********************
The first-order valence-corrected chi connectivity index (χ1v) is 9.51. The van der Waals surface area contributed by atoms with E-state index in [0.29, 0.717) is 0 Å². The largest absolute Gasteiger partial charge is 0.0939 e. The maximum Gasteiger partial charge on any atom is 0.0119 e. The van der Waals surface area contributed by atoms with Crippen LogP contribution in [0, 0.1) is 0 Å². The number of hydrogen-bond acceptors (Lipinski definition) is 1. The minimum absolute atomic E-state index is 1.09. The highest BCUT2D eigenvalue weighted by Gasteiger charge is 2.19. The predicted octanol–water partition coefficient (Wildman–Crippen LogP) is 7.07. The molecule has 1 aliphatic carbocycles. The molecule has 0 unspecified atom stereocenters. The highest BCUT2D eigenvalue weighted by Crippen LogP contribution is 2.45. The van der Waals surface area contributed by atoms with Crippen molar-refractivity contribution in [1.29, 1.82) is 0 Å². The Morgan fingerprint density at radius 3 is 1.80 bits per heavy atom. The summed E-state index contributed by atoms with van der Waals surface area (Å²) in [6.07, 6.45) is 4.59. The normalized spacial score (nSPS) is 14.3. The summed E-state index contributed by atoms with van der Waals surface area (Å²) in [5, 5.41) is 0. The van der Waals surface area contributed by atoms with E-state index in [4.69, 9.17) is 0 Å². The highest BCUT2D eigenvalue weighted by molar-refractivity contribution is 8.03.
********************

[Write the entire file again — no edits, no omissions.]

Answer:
The first-order valence-corrected chi connectivity index (χ1v) is 9.51. The van der Waals surface area contributed by atoms with E-state index in [0.29, 0.717) is 0 Å². The largest absolute Gasteiger partial charge is 0.0939 e. The maximum Gasteiger partial charge on any atom is 0.0119 e. The van der Waals surface area contributed by atoms with Crippen LogP contribution in [0, 0.1) is 0 Å². The number of hydrogen-bond acceptors (Lipinski definition) is 1. The minimum absolute atomic E-state index is 1.09. The highest BCUT2D eigenvalue weighted by Gasteiger charge is 2.19. The predicted octanol–water partition coefficient (Wildman–Crippen LogP) is 7.07. The molecule has 1 aliphatic carbocycles. The molecule has 0 unspecified atom stereocenters. The highest BCUT2D eigenvalue weighted by Crippen LogP contribution is 2.45. The van der Waals surface area contributed by atoms with Crippen molar-refractivity contribution in [1.29, 1.82) is 0 Å². The Morgan fingerprint density at radius 3 is 1.80 bits per heavy atom. The summed E-state index contributed by atoms with van der Waals surface area (Å²) in [6.07, 6.45) is 4.59. The normalized spacial score (nSPS) is 14.3. The summed E-state index contributed by atoms with van der Waals surface area (Å²) in [5, 5.41) is 0. The van der Waals surface area contributed by atoms with E-state index in [4.69, 9.17) is 0 Å². The highest BCUT2D eigenvalue weighted by molar-refractivity contribution is 8.03.